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[ GR No. 23487, Feb 11, 1925 ]



47 Phil. 460

[ G.R. No. 23487, February 11, 1925 ]




These are original proceedings in mandamus brought by the Chinese merchant Lim Co Chui, hereafter referred to as the petitioner, against Juan Posadas, Collector of Internal Revenue, hereafter referred to as the respondent, which have arisen out of the riots directed against the Chinese between October 18 and October 20, 1924, and which have for their purpose the remission of the penalties imposed on the Chinese for failure to pay their sales taxes on time. The demurrer interposed by the Attorney-General rests on the statutory aground that the complaint does not state facts sufficient to constitute a cause of action.

The petitioner is a Chinese alien residing in the City of Manila, Philippines. He is the owner of three dry goods stores located in Manila. During the quarter comprising the months of July, August, and September, 1924, the gross value of the merchandise sold in these establishments amounted to P33,808.34. The tax of one and one-half per cent on the business transacted during this calender quarter was P507.13.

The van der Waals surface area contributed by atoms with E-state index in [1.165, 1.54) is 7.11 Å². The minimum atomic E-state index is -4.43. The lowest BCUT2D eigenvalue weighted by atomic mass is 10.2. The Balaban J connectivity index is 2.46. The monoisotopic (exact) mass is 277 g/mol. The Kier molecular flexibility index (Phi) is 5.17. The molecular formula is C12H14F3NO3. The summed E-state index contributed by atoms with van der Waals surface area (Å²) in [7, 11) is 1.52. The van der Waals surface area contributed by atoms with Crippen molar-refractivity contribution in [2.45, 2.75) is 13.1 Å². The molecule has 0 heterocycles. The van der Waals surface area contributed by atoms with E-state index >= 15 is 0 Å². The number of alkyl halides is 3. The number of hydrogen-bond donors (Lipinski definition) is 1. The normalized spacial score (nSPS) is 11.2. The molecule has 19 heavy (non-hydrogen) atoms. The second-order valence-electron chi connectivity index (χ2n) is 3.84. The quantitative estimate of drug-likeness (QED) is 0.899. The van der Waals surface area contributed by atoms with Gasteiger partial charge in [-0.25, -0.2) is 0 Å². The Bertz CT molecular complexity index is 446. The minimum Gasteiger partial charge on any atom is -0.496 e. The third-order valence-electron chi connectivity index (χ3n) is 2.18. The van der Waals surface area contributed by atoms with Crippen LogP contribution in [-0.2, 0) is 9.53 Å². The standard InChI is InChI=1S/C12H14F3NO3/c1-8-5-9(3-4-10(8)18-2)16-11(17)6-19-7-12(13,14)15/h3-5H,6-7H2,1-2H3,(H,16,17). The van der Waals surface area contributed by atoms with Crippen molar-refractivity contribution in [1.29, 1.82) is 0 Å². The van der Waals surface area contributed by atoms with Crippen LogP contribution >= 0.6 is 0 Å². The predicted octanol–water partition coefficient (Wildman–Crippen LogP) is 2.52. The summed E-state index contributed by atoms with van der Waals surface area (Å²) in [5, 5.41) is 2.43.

On October 18, 19, and 20, 1924, there existed in the City of Manila a riot against the Chinese. Under such conditions, they were forced to stay in their homes, especially on October 20th when the riot was at its height. As alleged in the complaint, "in order to end said riot it was thought proper and expedient on the part of the Chinese citizens to close their homes and stores and in fact they did close them as a result of a mutual agreement had thereon."